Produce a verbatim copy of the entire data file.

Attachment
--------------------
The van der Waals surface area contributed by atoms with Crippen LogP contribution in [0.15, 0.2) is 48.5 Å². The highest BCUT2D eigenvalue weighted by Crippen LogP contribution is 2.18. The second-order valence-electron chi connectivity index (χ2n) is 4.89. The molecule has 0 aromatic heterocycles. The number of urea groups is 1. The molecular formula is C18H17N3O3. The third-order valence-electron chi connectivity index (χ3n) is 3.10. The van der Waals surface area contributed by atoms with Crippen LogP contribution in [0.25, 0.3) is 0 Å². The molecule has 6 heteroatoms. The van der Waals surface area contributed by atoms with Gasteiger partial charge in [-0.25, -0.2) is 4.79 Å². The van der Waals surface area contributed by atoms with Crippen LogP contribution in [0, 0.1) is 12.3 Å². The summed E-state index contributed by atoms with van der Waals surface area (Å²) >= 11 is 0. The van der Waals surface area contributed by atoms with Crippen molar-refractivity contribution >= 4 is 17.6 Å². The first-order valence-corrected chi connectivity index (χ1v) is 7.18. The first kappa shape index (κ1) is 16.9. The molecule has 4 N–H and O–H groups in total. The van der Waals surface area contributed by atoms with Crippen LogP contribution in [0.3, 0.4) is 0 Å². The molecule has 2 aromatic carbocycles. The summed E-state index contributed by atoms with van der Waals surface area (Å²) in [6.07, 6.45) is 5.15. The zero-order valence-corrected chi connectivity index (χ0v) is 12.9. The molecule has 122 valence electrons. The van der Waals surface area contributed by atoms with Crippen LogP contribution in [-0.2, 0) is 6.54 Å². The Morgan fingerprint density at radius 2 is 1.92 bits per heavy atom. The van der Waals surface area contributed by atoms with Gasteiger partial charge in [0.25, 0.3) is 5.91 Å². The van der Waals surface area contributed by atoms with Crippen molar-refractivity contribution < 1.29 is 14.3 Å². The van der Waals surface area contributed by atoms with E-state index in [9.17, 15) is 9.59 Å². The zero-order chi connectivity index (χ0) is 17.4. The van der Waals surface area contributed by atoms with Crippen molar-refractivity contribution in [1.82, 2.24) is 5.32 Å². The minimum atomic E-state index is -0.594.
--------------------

The van der Waals surface area contributed by atoms with Crippen LogP contribution in [0.15, 0.2) is 48.5 Å². The highest BCUT2D eigenvalue weighted by Crippen LogP contribution is 2.18. The second-order valence-electron chi connectivity index (χ2n) is 4.89. The molecule has 0 aromatic heterocycles. The number of urea groups is 1. The molecular formula is C18H17N3O3. The third-order valence-electron chi connectivity index (χ3n) is 3.10. The van der Waals surface area contributed by atoms with Crippen LogP contribution in [0.25, 0.3) is 0 Å². The molecule has 6 heteroatoms. The van der Waals surface area contributed by atoms with Gasteiger partial charge in [-0.25, -0.2) is 4.79 Å². The van der Waals surface area contributed by atoms with Crippen LogP contribution in [0, 0.1) is 12.3 Å². The summed E-state index contributed by atoms with van der Waals surface area (Å²) >= 11 is 0. The van der Waals surface area contributed by atoms with Crippen molar-refractivity contribution >= 4 is 17.6 Å². The first-order valence-corrected chi connectivity index (χ1v) is 7.18. The first kappa shape index (κ1) is 16.9. The molecule has 4 N–H and O–H groups in total. The van der Waals surface area contributed by atoms with Crippen LogP contribution in [0.3, 0.4) is 0 Å². The molecule has 2 aromatic carbocycles. The summed E-state index contributed by atoms with van der Waals surface area (Å²) in [6.07, 6.45) is 5.15. The zero-order valence-corrected chi connectivity index (χ0v) is 12.9. The molecule has 122 valence electrons. The van der Waals surface area contributed by atoms with Crippen LogP contribution in [-0.2, 0) is 6.54 Å². The Morgan fingerprint density at radius 2 is 1.92 bits per heavy atom. The van der Waals surface area contributed by atoms with Gasteiger partial charge in [0.25, 0.3) is 5.91 Å². The van der Waals surface area contributed by atoms with Crippen molar-refractivity contribution < 1.29 is 14.3 Å². The van der Waals surface area contributed by atoms with E-state index in [9.17, 15) is 9.59 Å². The zero-order chi connectivity index (χ0) is 17.4. The van der Waals surface area contributed by atoms with Crippen molar-refractivity contribution in [1.82, 2.24) is 5.32 Å². The minimum atomic E-state index is -0.594.